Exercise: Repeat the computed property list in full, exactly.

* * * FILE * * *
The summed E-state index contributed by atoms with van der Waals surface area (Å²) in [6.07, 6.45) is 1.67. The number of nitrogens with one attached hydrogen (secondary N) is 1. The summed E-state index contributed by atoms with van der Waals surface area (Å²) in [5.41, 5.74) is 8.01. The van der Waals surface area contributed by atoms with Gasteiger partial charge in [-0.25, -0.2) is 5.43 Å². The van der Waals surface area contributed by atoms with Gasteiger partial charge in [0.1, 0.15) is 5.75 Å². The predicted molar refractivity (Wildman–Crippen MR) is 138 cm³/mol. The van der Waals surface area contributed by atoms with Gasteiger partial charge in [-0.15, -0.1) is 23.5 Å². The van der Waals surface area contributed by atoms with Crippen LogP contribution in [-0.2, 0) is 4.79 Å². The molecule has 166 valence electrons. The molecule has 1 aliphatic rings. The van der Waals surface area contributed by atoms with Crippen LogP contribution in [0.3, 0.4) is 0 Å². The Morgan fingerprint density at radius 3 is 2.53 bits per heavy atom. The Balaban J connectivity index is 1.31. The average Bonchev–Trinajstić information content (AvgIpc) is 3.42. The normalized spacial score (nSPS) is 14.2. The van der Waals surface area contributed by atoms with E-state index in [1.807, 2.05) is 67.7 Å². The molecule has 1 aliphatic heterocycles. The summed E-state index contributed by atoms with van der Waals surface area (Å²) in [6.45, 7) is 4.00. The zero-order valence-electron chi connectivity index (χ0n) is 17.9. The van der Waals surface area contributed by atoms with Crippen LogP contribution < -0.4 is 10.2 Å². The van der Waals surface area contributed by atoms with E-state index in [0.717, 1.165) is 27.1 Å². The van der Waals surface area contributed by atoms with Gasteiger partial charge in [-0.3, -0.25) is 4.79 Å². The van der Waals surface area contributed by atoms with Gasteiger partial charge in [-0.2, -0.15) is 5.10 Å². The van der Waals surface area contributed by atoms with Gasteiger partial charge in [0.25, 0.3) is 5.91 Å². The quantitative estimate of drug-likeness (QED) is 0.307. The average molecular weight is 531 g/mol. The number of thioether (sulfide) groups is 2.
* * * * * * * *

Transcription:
The summed E-state index contributed by atoms with van der Waals surface area (Å²) in [6.07, 6.45) is 1.67. The number of nitrogens with one attached hydrogen (secondary N) is 1. The summed E-state index contributed by atoms with van der Waals surface area (Å²) in [5.41, 5.74) is 8.01. The van der Waals surface area contributed by atoms with Gasteiger partial charge in [-0.25, -0.2) is 5.43 Å². The van der Waals surface area contributed by atoms with Gasteiger partial charge in [0.1, 0.15) is 5.75 Å². The predicted molar refractivity (Wildman–Crippen MR) is 138 cm³/mol. The van der Waals surface area contributed by atoms with Gasteiger partial charge in [-0.15, -0.1) is 23.5 Å². The van der Waals surface area contributed by atoms with Crippen LogP contribution in [-0.2, 0) is 4.79 Å². The molecule has 166 valence electrons. The molecule has 1 aliphatic rings. The van der Waals surface area contributed by atoms with Crippen LogP contribution in [0.3, 0.4) is 0 Å². The Morgan fingerprint density at radius 3 is 2.53 bits per heavy atom. The Balaban J connectivity index is 1.31. The average Bonchev–Trinajstić information content (AvgIpc) is 3.42. The normalized spacial score (nSPS) is 14.2. The van der Waals surface area contributed by atoms with E-state index in [1.807, 2.05) is 67.7 Å². The molecule has 1 aliphatic heterocycles. The summed E-state index contributed by atoms with van der Waals surface area (Å²) in [6.45, 7) is 4.00. The zero-order valence-electron chi connectivity index (χ0n) is 17.9. The van der Waals surface area contributed by atoms with Crippen LogP contribution < -0.4 is 10.2 Å². The van der Waals surface area contributed by atoms with E-state index in [0.717, 1.165) is 27.1 Å². The van der Waals surface area contributed by atoms with Gasteiger partial charge in [-0.3, -0.25) is 4.79 Å². The van der Waals surface area contributed by atoms with Gasteiger partial charge in [-0.2, -0.15) is 5.10 Å². The van der Waals surface area contributed by atoms with Gasteiger partial charge in [0.25, 0.3) is 5.91 Å². The quantitative estimate of drug-likeness (QED) is 0.307. The average molecular weight is 531 g/mol. The number of thioether (sulfide) groups is 2.